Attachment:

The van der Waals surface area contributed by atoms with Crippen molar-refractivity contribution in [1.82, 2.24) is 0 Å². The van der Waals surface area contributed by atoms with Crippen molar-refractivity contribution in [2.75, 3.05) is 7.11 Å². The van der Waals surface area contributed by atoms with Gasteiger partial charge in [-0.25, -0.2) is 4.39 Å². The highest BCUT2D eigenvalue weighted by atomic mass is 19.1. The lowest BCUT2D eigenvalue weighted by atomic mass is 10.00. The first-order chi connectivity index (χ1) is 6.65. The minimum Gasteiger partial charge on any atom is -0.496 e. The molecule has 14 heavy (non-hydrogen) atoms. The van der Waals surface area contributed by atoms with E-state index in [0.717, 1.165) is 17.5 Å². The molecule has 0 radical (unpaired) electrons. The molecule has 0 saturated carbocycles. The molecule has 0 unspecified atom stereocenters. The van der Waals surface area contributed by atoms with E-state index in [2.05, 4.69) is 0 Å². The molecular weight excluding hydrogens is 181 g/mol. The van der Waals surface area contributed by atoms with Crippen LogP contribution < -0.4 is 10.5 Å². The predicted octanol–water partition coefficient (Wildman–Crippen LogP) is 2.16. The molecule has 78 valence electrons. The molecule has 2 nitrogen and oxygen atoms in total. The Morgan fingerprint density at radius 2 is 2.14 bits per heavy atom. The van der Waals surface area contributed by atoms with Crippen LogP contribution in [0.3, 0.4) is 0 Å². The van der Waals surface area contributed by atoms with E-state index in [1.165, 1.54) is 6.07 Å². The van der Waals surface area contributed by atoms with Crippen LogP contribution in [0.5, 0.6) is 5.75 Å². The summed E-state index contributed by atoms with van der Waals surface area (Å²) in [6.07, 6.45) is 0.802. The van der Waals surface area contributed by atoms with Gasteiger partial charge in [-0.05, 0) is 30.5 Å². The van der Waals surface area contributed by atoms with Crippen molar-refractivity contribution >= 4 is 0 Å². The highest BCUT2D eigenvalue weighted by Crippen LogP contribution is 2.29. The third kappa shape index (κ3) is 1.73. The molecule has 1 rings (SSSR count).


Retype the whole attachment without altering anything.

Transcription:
The van der Waals surface area contributed by atoms with Crippen molar-refractivity contribution in [1.82, 2.24) is 0 Å². The van der Waals surface area contributed by atoms with Crippen molar-refractivity contribution in [2.75, 3.05) is 7.11 Å². The van der Waals surface area contributed by atoms with Gasteiger partial charge in [-0.25, -0.2) is 4.39 Å². The highest BCUT2D eigenvalue weighted by atomic mass is 19.1. The lowest BCUT2D eigenvalue weighted by atomic mass is 10.00. The first-order chi connectivity index (χ1) is 6.65. The minimum Gasteiger partial charge on any atom is -0.496 e. The molecule has 14 heavy (non-hydrogen) atoms. The van der Waals surface area contributed by atoms with E-state index in [0.717, 1.165) is 17.5 Å². The molecule has 0 radical (unpaired) electrons. The molecule has 0 saturated carbocycles. The molecule has 0 unspecified atom stereocenters. The van der Waals surface area contributed by atoms with E-state index in [2.05, 4.69) is 0 Å². The molecular weight excluding hydrogens is 181 g/mol. The van der Waals surface area contributed by atoms with Crippen LogP contribution < -0.4 is 10.5 Å². The predicted octanol–water partition coefficient (Wildman–Crippen LogP) is 2.16. The molecule has 78 valence electrons. The molecule has 2 nitrogen and oxygen atoms in total. The Morgan fingerprint density at radius 2 is 2.14 bits per heavy atom. The van der Waals surface area contributed by atoms with Crippen LogP contribution in [0.3, 0.4) is 0 Å². The van der Waals surface area contributed by atoms with E-state index in [1.165, 1.54) is 6.07 Å². The van der Waals surface area contributed by atoms with Crippen LogP contribution in [0.5, 0.6) is 5.75 Å². The summed E-state index contributed by atoms with van der Waals surface area (Å²) in [6.07, 6.45) is 0.802. The van der Waals surface area contributed by atoms with Gasteiger partial charge in [-0.05, 0) is 30.5 Å². The van der Waals surface area contributed by atoms with Crippen molar-refractivity contribution >= 4 is 0 Å². The highest BCUT2D eigenvalue weighted by Crippen LogP contribution is 2.29. The third kappa shape index (κ3) is 1.73. The molecule has 1 rings (SSSR count).